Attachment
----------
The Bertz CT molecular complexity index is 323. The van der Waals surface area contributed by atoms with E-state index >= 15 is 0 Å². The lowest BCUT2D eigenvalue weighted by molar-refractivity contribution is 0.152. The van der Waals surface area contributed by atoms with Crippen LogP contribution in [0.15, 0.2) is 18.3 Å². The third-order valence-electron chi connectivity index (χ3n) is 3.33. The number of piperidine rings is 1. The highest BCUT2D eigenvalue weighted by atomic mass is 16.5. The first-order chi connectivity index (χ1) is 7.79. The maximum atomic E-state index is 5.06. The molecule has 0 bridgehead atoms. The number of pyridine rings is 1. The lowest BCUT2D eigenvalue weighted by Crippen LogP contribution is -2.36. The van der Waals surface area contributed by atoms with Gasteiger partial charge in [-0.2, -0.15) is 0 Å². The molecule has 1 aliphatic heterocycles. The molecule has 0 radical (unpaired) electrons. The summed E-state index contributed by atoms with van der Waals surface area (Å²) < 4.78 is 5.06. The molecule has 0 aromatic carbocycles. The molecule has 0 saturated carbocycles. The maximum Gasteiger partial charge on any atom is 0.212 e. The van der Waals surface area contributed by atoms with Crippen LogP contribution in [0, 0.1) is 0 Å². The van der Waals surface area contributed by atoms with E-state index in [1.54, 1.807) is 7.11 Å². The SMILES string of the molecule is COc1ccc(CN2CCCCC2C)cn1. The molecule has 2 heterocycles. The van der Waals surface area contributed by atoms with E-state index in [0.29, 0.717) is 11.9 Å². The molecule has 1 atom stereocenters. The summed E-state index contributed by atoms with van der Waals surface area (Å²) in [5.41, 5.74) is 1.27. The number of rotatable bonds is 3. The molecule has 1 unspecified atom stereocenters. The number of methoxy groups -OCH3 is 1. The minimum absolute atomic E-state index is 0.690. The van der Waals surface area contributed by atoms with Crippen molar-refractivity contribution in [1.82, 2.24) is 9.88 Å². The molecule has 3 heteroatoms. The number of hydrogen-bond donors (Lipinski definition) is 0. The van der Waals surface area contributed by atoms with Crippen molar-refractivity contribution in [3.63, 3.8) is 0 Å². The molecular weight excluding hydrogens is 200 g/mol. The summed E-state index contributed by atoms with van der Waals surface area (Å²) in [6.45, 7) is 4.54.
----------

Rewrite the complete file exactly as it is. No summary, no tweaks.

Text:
The Bertz CT molecular complexity index is 323. The van der Waals surface area contributed by atoms with E-state index >= 15 is 0 Å². The lowest BCUT2D eigenvalue weighted by molar-refractivity contribution is 0.152. The van der Waals surface area contributed by atoms with Crippen LogP contribution in [0.15, 0.2) is 18.3 Å². The third-order valence-electron chi connectivity index (χ3n) is 3.33. The number of piperidine rings is 1. The highest BCUT2D eigenvalue weighted by atomic mass is 16.5. The first-order chi connectivity index (χ1) is 7.79. The maximum atomic E-state index is 5.06. The molecule has 0 bridgehead atoms. The number of pyridine rings is 1. The lowest BCUT2D eigenvalue weighted by Crippen LogP contribution is -2.36. The van der Waals surface area contributed by atoms with Gasteiger partial charge in [-0.2, -0.15) is 0 Å². The molecule has 1 aliphatic heterocycles. The molecule has 0 radical (unpaired) electrons. The summed E-state index contributed by atoms with van der Waals surface area (Å²) < 4.78 is 5.06. The molecule has 0 aromatic carbocycles. The molecule has 0 saturated carbocycles. The maximum Gasteiger partial charge on any atom is 0.212 e. The van der Waals surface area contributed by atoms with Crippen LogP contribution in [0, 0.1) is 0 Å². The van der Waals surface area contributed by atoms with E-state index in [1.54, 1.807) is 7.11 Å². The SMILES string of the molecule is COc1ccc(CN2CCCCC2C)cn1. The molecule has 2 heterocycles. The van der Waals surface area contributed by atoms with E-state index in [0.29, 0.717) is 11.9 Å². The molecule has 1 atom stereocenters. The summed E-state index contributed by atoms with van der Waals surface area (Å²) in [5.41, 5.74) is 1.27. The number of rotatable bonds is 3. The molecule has 1 unspecified atom stereocenters. The number of methoxy groups -OCH3 is 1. The minimum absolute atomic E-state index is 0.690. The van der Waals surface area contributed by atoms with Crippen molar-refractivity contribution in [1.82, 2.24) is 9.88 Å². The molecule has 3 heteroatoms. The number of hydrogen-bond donors (Lipinski definition) is 0. The van der Waals surface area contributed by atoms with Crippen molar-refractivity contribution in [3.63, 3.8) is 0 Å². The molecular weight excluding hydrogens is 200 g/mol. The summed E-state index contributed by atoms with van der Waals surface area (Å²) in [6.45, 7) is 4.54.